After graduating with my Bachelors, I continued to do artwork and use art to cope. After my mother passed away and my long term relationship was falling apart, my artwork became bloodier, gorier, and creepier. People accused my artwork (and me) of being really angry, but anger is a secondary emotion. The real emotions behind a lot of my artwork are hurt and sadness. It is much easier to show anger than to feel the deep down hurt and sadness associated with grief, loss, trauma, and self-hatred.
“Creepy” comes naturally to me because I’ve always loved horror movies. I love the over-the-top dramatic scenarios and the gratuitous sex and nudity. I’m a sexual person, and I always have been. It was ingrained into my head at a young age that girls need to look pretty and be attractive at all times so you can get asked out. Because that is the purpose of life, apparently. My brain translated this into “you’re a sex object,” and it has been in the back of my mind since I was a kid. Years of catcalling, my family’s comments, and society’s expectations helped me reach that conclusion. So when the person I was with for years didn’t want to have sex with me, I decided to paint sex and try to work through some of the questions and insecurities I was experiencing. I got a lot of criticism and unnecessary comments from people who never even asked me what was going on in the paintings. I was told “you’re a sinner” and “that’s not ladylike” by a few different people. It was disheartening how no one acknowledged my awesome technical skill. As an Art Therapist, I make sure to ask clients to explain their art from their point of view, as well as their feelings and experiences.
Just like most people, I have had my heart broken. I just recently had my heart broken in a cruel way, which spurred my latest artworks. Being treated cruelly by someone you trusted can really damage self-esteem. Rather than spending time questioning “what’s wrong with me?” which is what I’ve done in the past, I decided to express my feelings through artwork. I tried to highlight my beauty, strength, and power as a woman, as well as my hurt. This latest artwork allowed me to be vulnerable AND strong at the same time.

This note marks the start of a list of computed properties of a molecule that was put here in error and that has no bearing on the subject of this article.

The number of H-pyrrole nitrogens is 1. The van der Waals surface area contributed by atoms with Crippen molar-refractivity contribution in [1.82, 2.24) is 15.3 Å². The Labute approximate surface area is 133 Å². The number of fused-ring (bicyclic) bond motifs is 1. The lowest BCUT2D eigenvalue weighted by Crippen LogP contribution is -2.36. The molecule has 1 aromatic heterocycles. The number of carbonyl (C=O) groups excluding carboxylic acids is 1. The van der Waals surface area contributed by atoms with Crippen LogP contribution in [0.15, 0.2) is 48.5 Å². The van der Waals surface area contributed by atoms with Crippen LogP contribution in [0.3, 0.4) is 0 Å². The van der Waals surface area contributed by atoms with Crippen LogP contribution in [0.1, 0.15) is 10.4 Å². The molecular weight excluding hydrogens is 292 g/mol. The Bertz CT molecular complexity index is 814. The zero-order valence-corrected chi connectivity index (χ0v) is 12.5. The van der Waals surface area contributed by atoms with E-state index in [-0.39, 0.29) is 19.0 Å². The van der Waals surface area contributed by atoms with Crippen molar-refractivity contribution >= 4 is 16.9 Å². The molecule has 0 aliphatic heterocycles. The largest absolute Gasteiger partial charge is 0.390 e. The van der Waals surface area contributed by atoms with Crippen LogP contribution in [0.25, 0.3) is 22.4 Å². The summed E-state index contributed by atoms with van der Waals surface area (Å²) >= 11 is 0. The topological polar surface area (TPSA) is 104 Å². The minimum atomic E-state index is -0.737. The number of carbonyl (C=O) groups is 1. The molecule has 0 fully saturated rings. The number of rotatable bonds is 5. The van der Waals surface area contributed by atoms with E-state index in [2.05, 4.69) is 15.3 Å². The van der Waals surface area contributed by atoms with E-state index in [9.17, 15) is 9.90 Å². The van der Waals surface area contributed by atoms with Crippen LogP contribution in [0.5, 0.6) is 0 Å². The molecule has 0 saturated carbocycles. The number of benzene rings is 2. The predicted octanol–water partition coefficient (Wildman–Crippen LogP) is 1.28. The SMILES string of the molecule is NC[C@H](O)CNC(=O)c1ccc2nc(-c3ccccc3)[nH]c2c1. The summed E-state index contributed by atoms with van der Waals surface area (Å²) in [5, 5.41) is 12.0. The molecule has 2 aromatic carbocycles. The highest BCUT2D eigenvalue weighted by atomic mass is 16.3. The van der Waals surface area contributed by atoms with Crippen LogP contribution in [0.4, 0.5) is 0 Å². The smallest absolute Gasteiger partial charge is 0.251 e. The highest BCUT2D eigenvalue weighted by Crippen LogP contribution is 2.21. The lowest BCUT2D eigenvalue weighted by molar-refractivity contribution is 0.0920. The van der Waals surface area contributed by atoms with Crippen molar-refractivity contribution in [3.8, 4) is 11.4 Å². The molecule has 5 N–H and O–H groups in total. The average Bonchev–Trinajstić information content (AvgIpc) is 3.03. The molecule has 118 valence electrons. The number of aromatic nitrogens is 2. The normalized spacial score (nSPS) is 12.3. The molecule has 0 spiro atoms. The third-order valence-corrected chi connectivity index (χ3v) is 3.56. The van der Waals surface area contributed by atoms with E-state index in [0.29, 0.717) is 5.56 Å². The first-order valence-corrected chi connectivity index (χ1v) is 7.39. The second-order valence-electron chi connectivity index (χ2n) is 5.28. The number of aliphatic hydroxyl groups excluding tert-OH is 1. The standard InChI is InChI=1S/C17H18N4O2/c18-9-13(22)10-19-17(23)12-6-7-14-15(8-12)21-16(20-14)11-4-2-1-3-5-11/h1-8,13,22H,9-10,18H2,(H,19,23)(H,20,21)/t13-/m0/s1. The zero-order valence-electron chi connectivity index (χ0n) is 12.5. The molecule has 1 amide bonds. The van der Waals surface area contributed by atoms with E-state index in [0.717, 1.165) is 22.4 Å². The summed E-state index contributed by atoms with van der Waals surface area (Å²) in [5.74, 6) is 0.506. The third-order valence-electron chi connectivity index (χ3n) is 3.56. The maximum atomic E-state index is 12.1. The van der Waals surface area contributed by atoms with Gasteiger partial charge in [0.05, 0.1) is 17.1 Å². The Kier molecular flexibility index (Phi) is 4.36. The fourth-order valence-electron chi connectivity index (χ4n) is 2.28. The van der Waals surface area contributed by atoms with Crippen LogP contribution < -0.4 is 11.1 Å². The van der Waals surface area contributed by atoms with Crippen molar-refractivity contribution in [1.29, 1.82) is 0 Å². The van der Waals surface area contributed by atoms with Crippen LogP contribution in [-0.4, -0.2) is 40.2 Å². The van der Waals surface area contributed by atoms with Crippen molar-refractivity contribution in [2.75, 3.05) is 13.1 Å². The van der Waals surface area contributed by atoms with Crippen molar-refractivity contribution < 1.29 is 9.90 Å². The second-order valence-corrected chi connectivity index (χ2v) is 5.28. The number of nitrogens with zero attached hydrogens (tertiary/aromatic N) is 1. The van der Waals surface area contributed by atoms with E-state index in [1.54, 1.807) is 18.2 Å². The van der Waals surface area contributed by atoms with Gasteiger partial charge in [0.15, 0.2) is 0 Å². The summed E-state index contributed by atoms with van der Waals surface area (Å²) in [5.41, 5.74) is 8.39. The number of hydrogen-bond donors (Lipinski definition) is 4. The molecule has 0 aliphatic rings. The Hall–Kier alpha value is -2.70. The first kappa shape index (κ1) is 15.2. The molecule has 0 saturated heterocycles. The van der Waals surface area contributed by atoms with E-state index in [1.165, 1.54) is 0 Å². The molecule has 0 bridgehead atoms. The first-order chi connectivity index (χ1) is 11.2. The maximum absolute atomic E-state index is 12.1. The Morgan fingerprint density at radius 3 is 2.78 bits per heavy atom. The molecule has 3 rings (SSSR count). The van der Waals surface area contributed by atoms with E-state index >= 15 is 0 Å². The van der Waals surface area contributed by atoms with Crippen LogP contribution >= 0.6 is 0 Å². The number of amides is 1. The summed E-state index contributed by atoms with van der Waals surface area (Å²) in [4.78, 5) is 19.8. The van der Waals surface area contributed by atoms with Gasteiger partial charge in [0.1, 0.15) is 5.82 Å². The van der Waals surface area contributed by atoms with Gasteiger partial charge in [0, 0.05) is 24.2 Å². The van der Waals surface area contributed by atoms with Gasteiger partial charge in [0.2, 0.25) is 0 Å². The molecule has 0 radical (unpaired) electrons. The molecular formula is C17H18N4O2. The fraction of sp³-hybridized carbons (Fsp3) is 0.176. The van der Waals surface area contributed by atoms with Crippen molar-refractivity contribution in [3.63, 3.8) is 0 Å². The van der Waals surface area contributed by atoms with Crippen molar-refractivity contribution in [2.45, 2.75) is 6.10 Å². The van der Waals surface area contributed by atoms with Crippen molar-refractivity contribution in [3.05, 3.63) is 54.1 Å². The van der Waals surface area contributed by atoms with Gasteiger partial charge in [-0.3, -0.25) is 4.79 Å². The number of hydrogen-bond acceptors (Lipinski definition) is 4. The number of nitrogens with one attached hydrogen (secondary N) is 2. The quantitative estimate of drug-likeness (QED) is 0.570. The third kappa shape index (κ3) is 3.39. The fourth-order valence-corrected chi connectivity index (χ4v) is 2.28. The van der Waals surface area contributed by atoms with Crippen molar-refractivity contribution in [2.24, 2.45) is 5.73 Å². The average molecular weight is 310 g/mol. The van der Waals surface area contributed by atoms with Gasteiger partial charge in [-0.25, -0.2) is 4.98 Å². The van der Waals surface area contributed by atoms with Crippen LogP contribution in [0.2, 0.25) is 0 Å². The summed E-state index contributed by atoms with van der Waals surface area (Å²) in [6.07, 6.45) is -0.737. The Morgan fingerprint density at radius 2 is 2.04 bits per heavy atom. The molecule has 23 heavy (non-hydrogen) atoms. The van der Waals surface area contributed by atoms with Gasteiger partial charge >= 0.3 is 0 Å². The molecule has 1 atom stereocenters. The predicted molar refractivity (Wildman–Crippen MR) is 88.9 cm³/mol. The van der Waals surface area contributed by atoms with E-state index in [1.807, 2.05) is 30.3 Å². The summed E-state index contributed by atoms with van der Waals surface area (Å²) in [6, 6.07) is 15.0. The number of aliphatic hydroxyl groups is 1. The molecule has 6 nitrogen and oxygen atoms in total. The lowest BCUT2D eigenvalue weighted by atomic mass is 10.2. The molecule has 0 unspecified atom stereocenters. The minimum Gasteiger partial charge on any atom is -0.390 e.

I am grateful for art. Art has allowed me to express myself and keep myself sane. Through art, I have been able to save my self-esteem and self-worth. I am very proud of my journey into becoming an Art Therapist and my journey into my recent artworks. Grief, loss, and hurt started the journeys, and I have learned a lot about myself along the way. I am glad I was able to make lemonade with my lemons, especially since now I can help others make their own lemonade. I decided to get my Masters to become a therapist after my mother died. I hope that she would be proud of my journey becoming an Art Therapist. Although deep down in my gut, I know she would have been more proud if I would have gone to the prom.
Jennifer Barker, MA AT is an artist and art therapist from Pittsburgh, PA, who is seeking to earn her LPC and ATR-BC. Her artwork has themes of femininity, sexuality, blood, and horror. Jennifer is part of RAW Artists Pittsburgh and will be in their September 15th VERVE show. Her artist name is Jenni Bee. Website: www.JenArtistBarker.com. Instagram: jennibee.artist